At this time, mid-1994 (DALnet was born on July 1994), there were a couple dozen users around; but others came along running from EFnet's chaos, and well before the year ended it had grown to 80-100 users simultaneously. So the need arises: Ok, now we have a nice, pleasant, peaceful place to chat..... "Hey! How about setting up the Services we had thought about?" "Yeah! Something that can do better than just a bot!" (You had to rely on bots to control nicks or channels on any of the other networks at the time).
Morpher decided to take on the challenge by coding NickServ and ChanServ, two services that were based on the concept of a bot that MirclMax had running. On #StarTrek, MirclMax's ircII bot, RunABot, was a full-fledged channel control bot with modelock capability and access levels for operators. The founder level was added so that there would be someone to retain ultimate control over the channel. Morpher also added a number of new commands that would help run a channel smoothly and efficiently.
ChanServ was actually the first one of the DALnet services and it was born on January 19, 1995. The first channel registered was #DS9 (Deep Space 9). MirclMax used to hang out on EFnet's #StarTrek and #DS9. When he came to DALnet, those were naturally the ones he thought of registering first. MirclMax registered the first three channels: #DS9 #dragonrealm, which was set as DALnet's official hangout and help channel, and #StarTrek. The fourth registered channel was dalvenjah's #AFD (alt.fan.dragons), named after the newsgroup; #PBride (Princess Bride) came next and then there were many more.
NickServ was born a couple months later on March 1, 1995. The first registered nick was Morph but over the years he changed it from Morph to Morpher which is why the date is no longer accurate. The oldest registered nicks today are JoeBlow, WatchMan, MirclMax, RunAbot and dalvenjah, in that order.
Some of the regular DALnetizens those days were: Geordie, WillRiker, Jadzia, Data, Worf; you quickly got the impression there were a number of Star Trek fans around.
At that time, MirclMax, as founder of #dragonrealm, had an interesting custom. He used to set the channel's limit of users (mode +l) to whatever the total of simultaneous users on the net was. It is said that it came to reach around 250.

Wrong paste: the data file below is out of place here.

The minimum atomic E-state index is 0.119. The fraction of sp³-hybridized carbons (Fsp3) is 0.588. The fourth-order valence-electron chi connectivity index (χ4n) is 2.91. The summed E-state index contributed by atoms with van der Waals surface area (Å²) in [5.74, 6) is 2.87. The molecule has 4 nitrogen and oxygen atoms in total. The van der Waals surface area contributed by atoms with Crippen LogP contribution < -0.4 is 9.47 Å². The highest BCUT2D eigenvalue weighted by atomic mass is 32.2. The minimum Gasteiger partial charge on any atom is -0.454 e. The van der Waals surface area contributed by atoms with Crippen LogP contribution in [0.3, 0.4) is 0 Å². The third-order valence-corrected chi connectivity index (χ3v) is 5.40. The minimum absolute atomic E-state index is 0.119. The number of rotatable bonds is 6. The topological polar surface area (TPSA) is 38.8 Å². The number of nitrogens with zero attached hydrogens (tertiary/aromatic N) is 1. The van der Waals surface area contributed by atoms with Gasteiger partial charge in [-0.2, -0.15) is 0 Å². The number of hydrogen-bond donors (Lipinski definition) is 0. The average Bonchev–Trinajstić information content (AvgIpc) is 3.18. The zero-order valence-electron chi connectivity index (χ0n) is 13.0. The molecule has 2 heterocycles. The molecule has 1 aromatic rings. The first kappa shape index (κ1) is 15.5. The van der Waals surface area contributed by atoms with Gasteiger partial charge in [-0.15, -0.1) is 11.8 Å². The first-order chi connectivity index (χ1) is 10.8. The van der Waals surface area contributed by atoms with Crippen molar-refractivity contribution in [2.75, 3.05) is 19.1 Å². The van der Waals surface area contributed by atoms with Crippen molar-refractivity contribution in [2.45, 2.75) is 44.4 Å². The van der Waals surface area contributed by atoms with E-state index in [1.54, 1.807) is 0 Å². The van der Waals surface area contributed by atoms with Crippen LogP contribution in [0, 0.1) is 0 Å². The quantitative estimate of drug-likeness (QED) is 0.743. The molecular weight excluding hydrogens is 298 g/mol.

Services was originally connected to the server uncc.dal.net around the clock, running on the very same machine Morpher was on while working on it. When the project was completed, it was moved to mindijari.dal.net where there was a small group of people who maintained the code.
HelpServ came next. It originally contained the help files for the ircII client. For ircII, you didn't necessarily get the help files with the program as they were a separate package. Therefore, the original idea was to have a bot with the help files so you could also have the network's own help texts there.
So we are all set now! "Oh, oh! guess what, I really need to tell my friend something as soon as he gets on line, but I may not be here then." Ok, why not create a service through which we could leave a message for another user. "Great! What should it be called?" And so everyone starts giving ideas..... NoteServ, MsgServ, finally Lefler's mom came up with MemoServ and everyone liked it, so that was it.
Lefler then was the one assigned to code MemoServ. JoelKatz maintained that code after that, made a few improvements, got rid of a lot of bugs and made Services cope with the increasing number of users, until a rewrite by taz. Services are being developed and maintained by MSofty.
Ever since then, Services have been an integral part of DALnet. They have been modified on occasion, depending on the changing needs of the network, and with time, new services have been added as well.
DALnet has come a long way to become one of the largest networks and the only large one with Services. It has always considered the well being of its users as its "prime directive". This ideology has led to the development of help systems on and off line for users who need it; (mailing lists, channels, websites and documents).